At work we used IRC. While I’m not sure the original purpose, we managed to spawn an IRC bot that has become something of an icon in our corporate culture. It does the normal things like logging for specific channels and can remember the last time someone said something. It also can tell you the weather for different areas, stock prices and quite a few other web service mashup type functions. What is the most fun though is the karma system it allows. You can motivate (!m or !motivate $username) which will provide a nice “you’re doing good work foo” message and add to your karma. There are a whole set of karma incrementors and decrementors that help release a little steam or provide a nice pick up when you’re doing something right. In addition to karma, there are also quotes. Some come from websites and different characters, but many are from our discussions.
While I wouldn’t say the our bot is necessary, it honestly makes working remotely a much nicer experience and generally is a lot of fun. For example, I have a virtual machine that has the same name as my username. When I would mention it in the chat room it was a little confusing, so I made a function that would let people know if I said my username, I actually meant my VM (elarson - The Machine!!!). It is kind of silly, but I really enjoy it.
With that in mind, it seemed like it would be a lot of fun to have a similar bot for Twitter. An account that you could ask questions or tell it to do things for you. Personally, I didn’t have to many specific use cases, but my hope is that others will customize it to suit their needs. The project/library is called TwitterBot and is written in Python.
The basic idea is that you start up the TwitterBot with a configuration and you can add your own functions to either run periodically or depending on the content of tweets to the twitter bot’s username. It comes with two example plugins. One is a delicious tool that lets you tweet URLs to your TwitterBot and it will post the to delicious for you. The format is really simple. You just tweet a message, a url and any tags in the form of ((tags: foo bar)). I stole the tags format from Posterous, so hopefully it will be somewhat familiar. It will save the tweet without the URL and tags as the note and make an effort to find the title of the page. It will also expand any URLs that have minified so things like edited RTs should be pretty easy to move from something like a twitter favorite to delicious.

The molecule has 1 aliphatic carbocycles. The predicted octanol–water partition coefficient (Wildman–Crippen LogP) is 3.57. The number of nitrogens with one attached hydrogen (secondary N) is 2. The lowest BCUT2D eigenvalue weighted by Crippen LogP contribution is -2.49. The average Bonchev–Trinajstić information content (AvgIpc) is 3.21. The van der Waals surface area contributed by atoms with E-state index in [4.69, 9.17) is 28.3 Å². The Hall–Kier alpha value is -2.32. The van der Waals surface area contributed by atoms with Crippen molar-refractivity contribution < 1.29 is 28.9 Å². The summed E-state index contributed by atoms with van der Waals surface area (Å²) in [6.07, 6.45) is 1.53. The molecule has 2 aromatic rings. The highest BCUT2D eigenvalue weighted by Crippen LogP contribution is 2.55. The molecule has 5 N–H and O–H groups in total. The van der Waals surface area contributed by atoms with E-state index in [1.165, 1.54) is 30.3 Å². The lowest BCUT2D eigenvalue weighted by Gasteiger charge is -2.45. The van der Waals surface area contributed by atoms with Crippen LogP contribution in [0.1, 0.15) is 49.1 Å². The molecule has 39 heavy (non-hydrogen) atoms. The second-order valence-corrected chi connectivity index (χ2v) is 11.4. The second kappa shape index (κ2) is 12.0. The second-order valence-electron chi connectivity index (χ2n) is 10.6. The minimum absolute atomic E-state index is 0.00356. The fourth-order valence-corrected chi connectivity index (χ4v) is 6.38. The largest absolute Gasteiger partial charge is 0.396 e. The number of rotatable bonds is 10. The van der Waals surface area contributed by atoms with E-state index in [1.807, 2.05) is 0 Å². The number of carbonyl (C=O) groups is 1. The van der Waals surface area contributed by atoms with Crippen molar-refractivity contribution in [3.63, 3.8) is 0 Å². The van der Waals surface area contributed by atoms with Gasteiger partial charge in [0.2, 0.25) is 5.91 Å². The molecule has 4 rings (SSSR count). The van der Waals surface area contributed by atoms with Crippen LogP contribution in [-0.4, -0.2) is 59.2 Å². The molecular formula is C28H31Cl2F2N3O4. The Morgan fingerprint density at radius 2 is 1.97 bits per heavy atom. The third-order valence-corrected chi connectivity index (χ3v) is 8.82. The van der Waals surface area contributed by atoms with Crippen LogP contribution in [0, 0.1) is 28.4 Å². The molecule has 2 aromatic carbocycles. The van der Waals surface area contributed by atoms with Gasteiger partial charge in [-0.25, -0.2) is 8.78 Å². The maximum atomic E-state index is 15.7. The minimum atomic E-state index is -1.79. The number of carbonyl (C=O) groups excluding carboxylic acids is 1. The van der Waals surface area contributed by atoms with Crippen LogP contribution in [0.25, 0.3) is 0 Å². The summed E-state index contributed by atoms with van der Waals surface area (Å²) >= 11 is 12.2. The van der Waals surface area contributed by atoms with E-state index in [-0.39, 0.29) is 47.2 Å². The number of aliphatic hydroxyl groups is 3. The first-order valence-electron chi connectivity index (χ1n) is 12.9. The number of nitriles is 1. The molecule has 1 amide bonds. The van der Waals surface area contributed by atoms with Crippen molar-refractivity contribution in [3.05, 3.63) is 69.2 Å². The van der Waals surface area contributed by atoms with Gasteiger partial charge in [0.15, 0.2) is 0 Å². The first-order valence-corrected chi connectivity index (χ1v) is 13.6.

The other tool I added was a period check for new followers. It saves your follower list in a sqlite database and if there are any new followers, it will follow that person and send them a direct message with a simple “Thanks for following!” message. This is really more to be used as an example of a periodic check. For example, if you wanted to tweet when some page gets updated or send reminders for events, this would provide a simple format.
I haven’t put it up on the PyPI just yet, but I will do so shortly.
Until then, you can check out the code on bitbucket. To run it you can do:
python -m twitterbot path/to/config.yaml
The config file is just a YAML file and there is an example in the package. I’m happy to accept any patches or extensions to help make it more interesting. That said, if you are interested in making something that annoys folks, it is probably best to keep it to yourself. For any questions just leave a comment, send me a message on bitbucket or email. Thanks!